Digital Media Center
Bryant-Denny Stadium, Gate 61
920 Paul Bryant Drive
Tuscaloosa, AL 35487-0370
(800) 654-4262

© 2023 Alabama Public Radio
Play Live Radio
Next Up:
Available On Air Stations

"Should I stay or should I go?" How Topeka, Kansas handles its conservative image

Supreme Court Abortion Kansas
Charlie Riedel/AP
EDS NOTE: GRAPHIC CONTENT - Anti-abortion advocates Clifton Boje, left, from Bonner Springs, Kan., and Max Langston, from Lenexa, Kan. stand outside the Planned Parenthood clinic in Overland Park, Kan., Friday, June 24, 2022. The Supreme Court has ended constitutional protections for abortion that had been in place nearly 50 years in a decision by its conservative majority to overturn Roe v. Wade. (AP Photo/Charlie Riedel)

Keeping educated and skilled workers from leaving the Alabama Gulf coast is an ongoing concern. Efforts are underway at the state, regional and local levels to attract and hold onto these workers. Surveys of those leaving Alabama for other parts of the U.S. cite a range of complaints as reasons for looking elsewhere to work and live. The Alabama Public Radio news team will examine problems and search for solutions, here and elsewhere. The state of Kansas made national headlines when voters resoundingly rejected a ballot item restricting abortion. This result occurs while Topeka, like the Alabama Gulf coast, tries to manage its conservative image that workers may find unacceptable.

Election 2022-Kansas-Abortion
John Hanna/AP
Jessica Porter, communications chair for the Shawnee County, Kansas, Democratic Party, discusses a sign in Spanish urging voters to oppose a proposed amendment to the Kansas Constitution to allow legislators to further restrict or ban abortion, Friday, July 15, 2022, in Topeka, Kansas. The proposed amendment is a response to a 2019 Kansas Supreme Court decision protecting abortion rights. (AP Photo/John Hanna)

Alabama workers responded to a survey by the State Commission on Higher Education on why they might leave to seek jobs elsewhere. They complained of politics, bigoted attitudes, and few cultural opportunities. While Alabama appears to have issues to work out among its workforce, other states do as well.

Kansas, for example.

“There is a bias people have when they assume they know what Kansas is because they will automatically see that we are a quote-in-quote red state,” said Bob Ross. He’s spokesman for the Greater Topeka Partnership in Kansas. “Especially being in Topeka, which is also the home of the Westboro Baptist Church, a virulent anti-LGBT movement known for protesting around the world in a very hostile fashion.”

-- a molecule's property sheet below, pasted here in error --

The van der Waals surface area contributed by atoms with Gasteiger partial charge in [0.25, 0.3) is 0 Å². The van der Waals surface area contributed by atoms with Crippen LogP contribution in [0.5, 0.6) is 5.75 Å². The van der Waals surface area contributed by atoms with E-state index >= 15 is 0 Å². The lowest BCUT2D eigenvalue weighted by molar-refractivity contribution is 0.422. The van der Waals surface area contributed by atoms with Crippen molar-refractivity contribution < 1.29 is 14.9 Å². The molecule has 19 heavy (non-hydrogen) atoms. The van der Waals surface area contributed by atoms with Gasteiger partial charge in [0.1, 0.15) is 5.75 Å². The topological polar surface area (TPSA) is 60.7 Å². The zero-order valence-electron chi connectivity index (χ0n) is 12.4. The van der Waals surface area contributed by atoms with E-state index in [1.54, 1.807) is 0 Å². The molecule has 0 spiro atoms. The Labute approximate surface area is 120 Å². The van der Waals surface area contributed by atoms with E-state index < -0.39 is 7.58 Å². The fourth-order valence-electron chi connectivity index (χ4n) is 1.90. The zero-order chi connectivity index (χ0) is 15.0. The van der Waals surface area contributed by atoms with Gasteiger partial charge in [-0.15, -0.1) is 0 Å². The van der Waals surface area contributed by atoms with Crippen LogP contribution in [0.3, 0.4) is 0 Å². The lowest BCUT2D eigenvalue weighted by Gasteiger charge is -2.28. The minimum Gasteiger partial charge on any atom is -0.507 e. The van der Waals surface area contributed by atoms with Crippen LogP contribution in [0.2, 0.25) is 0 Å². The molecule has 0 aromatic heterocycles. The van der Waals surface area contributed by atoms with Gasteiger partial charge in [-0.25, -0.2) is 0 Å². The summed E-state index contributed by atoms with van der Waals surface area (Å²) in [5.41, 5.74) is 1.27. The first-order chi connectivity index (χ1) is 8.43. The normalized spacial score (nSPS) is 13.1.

Kansas is working to retain workers in its state through a campaign called the Choose Topeka Initiative. The effort began in December 2019. GO Topeka and the Greater Topeka Partnership recognized a city with a stagnant population and limited social scene. Partnership spokesman Bob Ross said Topeka had lost its spark.

“Topeka as a community had taken its attention off the quality of place metrics that people are looking for,” he said. “We had allowed our downtown to be neglected. As of 2015, our downtown was about 60% vacant. We had a lot of employers downtown, some really great Fortune 500 companies were operating out of there, but there was no real restaurant and dining scene. There was no place for people to gather.”

Up until 1980, Topeka’s population was growing roughly 17% every decade. After 1980, population growth flatlined and only moved about 3% each year. The city’s working population also suffered. Forty percent of people working in Shawnee County, home of Topeka, were living outside of the city and county. The Choose Topeka Initiative was created at a time when competition for talent was fierce and only getting fiercer. Ross said the program has opened the door for the city.

“Topeka is acting almost like a startup right now,” Ross said. “The hood’s up, everyone’s tinkering with everything. Change is possible in this city at such a large scale, but honestly we needed those incentive dollars to put on the table. To almost challenge people to stay, ‘We dare you. Come live here for a year. See what’s happening.’ That’s kind of like our version of the old fashioned Pepsi Challenge.”